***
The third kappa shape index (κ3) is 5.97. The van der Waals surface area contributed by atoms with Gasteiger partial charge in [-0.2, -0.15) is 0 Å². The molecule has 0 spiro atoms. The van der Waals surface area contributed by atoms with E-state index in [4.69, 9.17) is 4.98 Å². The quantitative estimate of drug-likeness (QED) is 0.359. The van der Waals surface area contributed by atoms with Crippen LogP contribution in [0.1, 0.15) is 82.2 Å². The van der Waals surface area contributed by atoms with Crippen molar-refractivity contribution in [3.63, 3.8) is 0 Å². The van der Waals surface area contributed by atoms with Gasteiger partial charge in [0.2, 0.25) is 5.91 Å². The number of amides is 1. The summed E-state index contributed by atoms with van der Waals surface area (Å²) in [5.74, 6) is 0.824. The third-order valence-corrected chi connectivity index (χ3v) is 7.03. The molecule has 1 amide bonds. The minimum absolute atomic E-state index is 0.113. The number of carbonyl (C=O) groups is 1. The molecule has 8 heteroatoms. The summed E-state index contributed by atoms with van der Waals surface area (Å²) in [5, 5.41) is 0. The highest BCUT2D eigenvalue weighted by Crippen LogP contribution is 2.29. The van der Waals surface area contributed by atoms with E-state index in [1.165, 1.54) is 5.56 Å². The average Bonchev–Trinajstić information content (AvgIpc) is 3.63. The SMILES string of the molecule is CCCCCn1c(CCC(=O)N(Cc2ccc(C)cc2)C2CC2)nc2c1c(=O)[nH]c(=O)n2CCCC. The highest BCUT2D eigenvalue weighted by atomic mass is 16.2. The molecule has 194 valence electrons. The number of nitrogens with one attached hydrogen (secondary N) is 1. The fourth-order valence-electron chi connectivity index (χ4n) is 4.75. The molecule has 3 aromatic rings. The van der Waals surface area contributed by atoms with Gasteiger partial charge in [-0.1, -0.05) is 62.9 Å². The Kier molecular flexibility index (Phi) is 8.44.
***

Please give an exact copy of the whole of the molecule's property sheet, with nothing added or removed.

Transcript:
The third kappa shape index (κ3) is 5.97. The van der Waals surface area contributed by atoms with Gasteiger partial charge in [-0.2, -0.15) is 0 Å². The molecule has 0 spiro atoms. The van der Waals surface area contributed by atoms with E-state index in [4.69, 9.17) is 4.98 Å². The quantitative estimate of drug-likeness (QED) is 0.359. The van der Waals surface area contributed by atoms with Crippen LogP contribution in [0.1, 0.15) is 82.2 Å². The van der Waals surface area contributed by atoms with Crippen molar-refractivity contribution in [3.63, 3.8) is 0 Å². The van der Waals surface area contributed by atoms with Gasteiger partial charge in [0.2, 0.25) is 5.91 Å². The number of amides is 1. The summed E-state index contributed by atoms with van der Waals surface area (Å²) in [5.74, 6) is 0.824. The third-order valence-corrected chi connectivity index (χ3v) is 7.03. The molecule has 1 amide bonds. The minimum absolute atomic E-state index is 0.113. The number of carbonyl (C=O) groups is 1. The molecule has 8 heteroatoms. The summed E-state index contributed by atoms with van der Waals surface area (Å²) in [5, 5.41) is 0. The highest BCUT2D eigenvalue weighted by Crippen LogP contribution is 2.29. The van der Waals surface area contributed by atoms with E-state index in [1.165, 1.54) is 5.56 Å². The average Bonchev–Trinajstić information content (AvgIpc) is 3.63. The SMILES string of the molecule is CCCCCn1c(CCC(=O)N(Cc2ccc(C)cc2)C2CC2)nc2c1c(=O)[nH]c(=O)n2CCCC. The highest BCUT2D eigenvalue weighted by atomic mass is 16.2. The molecule has 194 valence electrons. The number of nitrogens with one attached hydrogen (secondary N) is 1. The fourth-order valence-electron chi connectivity index (χ4n) is 4.75. The molecule has 3 aromatic rings. The van der Waals surface area contributed by atoms with Gasteiger partial charge in [-0.1, -0.05) is 62.9 Å². The Kier molecular flexibility index (Phi) is 8.44.